The presentation focuses on the constantly changing landscape in which we live. High density cities provide for the ultimate interaction between people and ideas -- that's why cities are appealing to so many. In the next 40 years, 3.5 billion people will urbanize. As a result, we are challenged to transform the way we travel, manage water, cope with waste, use our land and produce energy. Such challenges cannot be dealt with in isolation and it requires more than just new technology or different rules. I have shared my experience in tackling transdisciplinary challenges through design thinking, which has proven to be effective for enabling transition as a result of its inclusive focus on connections and relations between people, their social constructs, organizations, environments, and technologies.

Find the Prezi here.
Heavy transport powered by sugarcane, plastics derived from potatoes and medicine extracted from grass; these are examples of innovations, based on renewable sources of energy and materials. Important innovations in replacing fossil resources by biomass have already occurred. The aim is to find the tipping point in creating a more innovative and low carbon society, reconciling demands for sustainable agriculture and food security with the sustainable use of renewable biological resources for industrial purposes, while ensuring environmental protection. A more cohesive, cross-sectoral and trans-disciplinary approach is needed for a steady transition to a sustainable, bio-based economy. The quest is to find a way for stakeholders to work more closely together.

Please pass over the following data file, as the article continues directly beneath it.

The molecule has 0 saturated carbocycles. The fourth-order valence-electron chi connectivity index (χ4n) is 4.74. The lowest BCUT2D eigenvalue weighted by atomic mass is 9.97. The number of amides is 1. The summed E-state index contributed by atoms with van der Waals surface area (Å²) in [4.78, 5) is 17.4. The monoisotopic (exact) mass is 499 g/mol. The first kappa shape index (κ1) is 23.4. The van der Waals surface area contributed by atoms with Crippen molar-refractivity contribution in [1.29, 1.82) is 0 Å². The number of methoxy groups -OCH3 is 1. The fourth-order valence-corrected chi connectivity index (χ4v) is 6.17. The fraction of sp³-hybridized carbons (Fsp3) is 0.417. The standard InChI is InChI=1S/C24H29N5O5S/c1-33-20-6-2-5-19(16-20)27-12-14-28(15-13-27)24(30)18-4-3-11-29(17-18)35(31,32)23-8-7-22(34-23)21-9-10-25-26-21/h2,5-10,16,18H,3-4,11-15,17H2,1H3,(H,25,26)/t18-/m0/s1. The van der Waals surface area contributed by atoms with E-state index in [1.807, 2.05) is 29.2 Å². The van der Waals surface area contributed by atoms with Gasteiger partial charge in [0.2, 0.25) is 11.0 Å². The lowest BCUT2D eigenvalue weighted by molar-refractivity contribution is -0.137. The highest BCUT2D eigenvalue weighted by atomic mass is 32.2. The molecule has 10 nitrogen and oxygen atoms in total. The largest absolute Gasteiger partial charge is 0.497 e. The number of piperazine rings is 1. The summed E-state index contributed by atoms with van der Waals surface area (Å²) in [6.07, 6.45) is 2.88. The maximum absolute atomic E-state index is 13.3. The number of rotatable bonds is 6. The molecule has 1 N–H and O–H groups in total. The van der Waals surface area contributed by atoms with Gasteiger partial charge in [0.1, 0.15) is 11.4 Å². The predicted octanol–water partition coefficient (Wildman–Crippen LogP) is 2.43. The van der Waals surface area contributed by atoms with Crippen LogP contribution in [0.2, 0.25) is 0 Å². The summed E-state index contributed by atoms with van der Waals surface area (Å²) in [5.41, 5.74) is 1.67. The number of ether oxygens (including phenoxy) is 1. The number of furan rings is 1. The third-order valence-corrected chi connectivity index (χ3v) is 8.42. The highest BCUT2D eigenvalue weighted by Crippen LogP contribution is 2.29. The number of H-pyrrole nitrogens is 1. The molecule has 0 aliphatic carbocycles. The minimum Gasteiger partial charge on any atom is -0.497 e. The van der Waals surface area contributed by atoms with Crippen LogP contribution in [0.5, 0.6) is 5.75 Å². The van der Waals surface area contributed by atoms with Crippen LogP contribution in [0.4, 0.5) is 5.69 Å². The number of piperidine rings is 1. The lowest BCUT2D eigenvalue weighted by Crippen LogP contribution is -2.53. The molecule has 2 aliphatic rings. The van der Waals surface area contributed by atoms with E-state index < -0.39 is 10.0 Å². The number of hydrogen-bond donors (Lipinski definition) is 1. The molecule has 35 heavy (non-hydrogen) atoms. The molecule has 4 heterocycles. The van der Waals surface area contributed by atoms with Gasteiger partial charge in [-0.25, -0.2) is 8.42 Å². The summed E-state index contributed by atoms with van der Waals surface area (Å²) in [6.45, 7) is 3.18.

Representatives from all important sectors will participate in the seminar: the academic world, the industrial sectors involved, consumer organisations, NGO’s and government. Diversity of expertise, professional background, nationality and perspective allows for an integrated approach to solving problems and building bridges.

Find the link to the website here.
Having worked in a team of social innovators on the 2012 Social Safari case for the Environmental and Building Department (DMB) of Amsterdam. We are challenged to look into ways to make the Albert Cuyp market greener, and raise awareness of the issue of environmental sustainability among the people interacting with the market such as locals, salespeople, tourists. The Albert Cuyp Market is a great place to increase environmental awareness and can become a pilot to make markets more sustainable. At markets, much of the merchandise is sold off in plastic bags and there is a problem with litter at the end of the day. 

We decided bring representatives from the municipality to the market for a pop up think tank, where market vendors, customers, locals and tourist could come and brainstorm innovative solutions for linking profitability with sustainability. Our intervention is process in three stages:
  1. The representatives from the local authority would stand in a market stall helping sell market products. The aim is that this will help them understand the situation of the vendors better, as well as building relationship and understanding by taking part in the life of the market.